Susan dies later in 2017 (with $5 M of her own and $5.6 M in John’s Credit Shelter). Susan’s $5 M passes tax free to the beneficiaries because of her individual estate tax exemption, and John’s Credit Shelter has no tax due no matter what amount is in it – even if it is more than the exemption amount – because the value of the Credit Shelter is locked in at the time of John’s death and his individual estate tax exemption was used to fund the Credit Shelter. With this simple planning, John and Sue have saved their family approximately $2 M in federal estate taxes.

Additionally, a surviving spouse may take advantage of the unused gift and estate tax exclusion of a predeceased spouse. (“DSUE”). The applicable exclusion amount for a surviving spouse for both gift and estate tax purposes is defined as the sum of (1) the “basic exclusion amount”, (2) the last deceased spouse unused exclusion and (3) the unused exclusion amount of any other deceased spouse. The DSUE amount is defined as the lesser of “(1) the basic exclusion amount in effect in the year of the death the decedent; or the excess if (A) the decedent’s applicable exclusion over the sum of the taxable estate and the amount of the adjusted taxable gifts of the decedent.” A surviving spouse is deemed to use his or her predeceased spouse’s DSUE amount before using his or her own basic exclusion.

For the survivor to benefit from the portability, the predeceased spouse’s estate will be required to file a federal estate tax return, even if the gross estate is less than the required filing amount and no return would otherwise be due.

In Illinois, the estate tax is no longer linked to the federal exemption amount. Currently in Illinois, the exclusion amount is $4 million dollars. Therefore, your estate may owe taxes to Illinois if not the federal government upon the death of the first spouse. In order to defer the Illinois estate tax, additional provisions should be added that are referred to as “State QTIP Trusts” which permit the trustee to defer the Illinois estate tax until the death of the surviving spouse.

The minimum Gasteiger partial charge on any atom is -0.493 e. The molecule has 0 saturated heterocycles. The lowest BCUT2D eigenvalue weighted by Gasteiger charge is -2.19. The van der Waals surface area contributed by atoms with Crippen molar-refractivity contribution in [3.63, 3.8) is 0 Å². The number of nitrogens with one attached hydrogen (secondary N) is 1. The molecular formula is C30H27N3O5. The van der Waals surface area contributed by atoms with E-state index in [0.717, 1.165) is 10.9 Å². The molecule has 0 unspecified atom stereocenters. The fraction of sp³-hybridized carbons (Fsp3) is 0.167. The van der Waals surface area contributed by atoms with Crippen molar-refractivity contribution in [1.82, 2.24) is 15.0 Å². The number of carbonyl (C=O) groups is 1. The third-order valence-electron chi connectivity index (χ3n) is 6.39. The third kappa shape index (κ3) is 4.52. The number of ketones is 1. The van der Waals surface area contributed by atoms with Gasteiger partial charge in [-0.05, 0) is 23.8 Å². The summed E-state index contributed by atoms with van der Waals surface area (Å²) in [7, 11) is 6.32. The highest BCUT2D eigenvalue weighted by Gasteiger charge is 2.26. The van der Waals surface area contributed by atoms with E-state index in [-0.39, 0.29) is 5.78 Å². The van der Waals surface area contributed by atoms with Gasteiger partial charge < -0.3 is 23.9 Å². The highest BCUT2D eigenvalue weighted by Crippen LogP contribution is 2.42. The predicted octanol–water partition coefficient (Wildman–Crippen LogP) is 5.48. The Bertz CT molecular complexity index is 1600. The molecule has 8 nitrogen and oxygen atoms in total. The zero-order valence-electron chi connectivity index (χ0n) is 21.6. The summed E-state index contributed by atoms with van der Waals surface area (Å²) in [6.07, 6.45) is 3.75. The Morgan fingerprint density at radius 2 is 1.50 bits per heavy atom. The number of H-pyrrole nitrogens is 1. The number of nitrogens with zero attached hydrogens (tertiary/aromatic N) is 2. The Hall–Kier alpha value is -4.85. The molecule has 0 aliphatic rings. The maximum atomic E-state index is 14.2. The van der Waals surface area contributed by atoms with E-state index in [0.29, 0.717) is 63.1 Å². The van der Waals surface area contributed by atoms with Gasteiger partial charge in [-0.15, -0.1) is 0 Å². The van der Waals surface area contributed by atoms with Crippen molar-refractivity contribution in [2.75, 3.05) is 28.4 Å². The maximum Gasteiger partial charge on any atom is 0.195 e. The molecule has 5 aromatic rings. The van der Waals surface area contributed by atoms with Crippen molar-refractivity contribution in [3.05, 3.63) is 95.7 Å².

For more complex estates, other tax avoidance techniques may include the following:

Tax-Free Gifts: Each year you are currently able to give $15,000 to any person free of gift taxes. (You can give $28,000 if you are married). This decreases the assets in your estate if you are above the exemption amounts.

Irrevocable Life Insurance Trusts (ILIT): You can remove the life insurance payments from your estate total by making the Irrevocable Life Insurance Trust the owner of your life insurance policies. New policies have no waiting period, and existing policies require that you live three years from the date of the transfer to the ILIT.

Qualified Personal Residence Trust (QPRT): If you survive the term of the trust, this removes your home from your estate. Additionally, the value of the gift is discounted because your children will not receive it until sometime in the future, allowing you use less of the lifetime exemption amount. You transfer the home to the QPRT, keeping the right to use it for a certain length of time. After that time, the residence transfers to your heirs. Usually the grantor reserves the right to live in the home for 10-15 years. If you die prior to the term, the home is included in the estate. If you live longer than the term, rent is usually paid to the heirs.

Grantor Retained Annuity Trust (GRAT) and Grantor Retained Unitrust (GRUT): The GRAT and GRUT are similar to the QPRT except you transfer income-producing assets to the trust for a number of years. When the trust term ends, the asset passes to the beneficiaries based on the discounted value.

Charitable Remainder Trust: The asset is given to the Charitable Remainder Trust, however, the income is paid to you for your life. The advantage of the trust is that highly appreciated assets can be sold without capital gains taxes and invested in high income producing assets. When you die, the asset is given to the charity and your estate is reduced by the value of the asset. Life insurance can be used to replace the value of the asset through use of an Irrevocable Life Insurance Trust.

Charitable Lead Trust: This is similar to the Charitable Remainder Trust, except the income is paid to the charity and the asset is transferred to your estate at your death.

Family Limited Partnerships or LLCs: The business assets are transferred to the children now to reduce the size of the estate. As the general partner, the grantor remains in full control of the assets, but again discounts the value of the business for estate tax savings.

Each year, Americans pay millions of dollars in unnecessary state and federal income and estate taxes, as well as needless probate fees. By planning your estate in advance, you can reduce if not eliminate this cost of dying as well as know that your estate will be administered the way you want it to be. At McCormick Law Group, our attorneys have extensive experience in estate planning and can help you develop a well-ordered estate plan. For a free evaluation of your estate, contact our offices to arrange a consultation.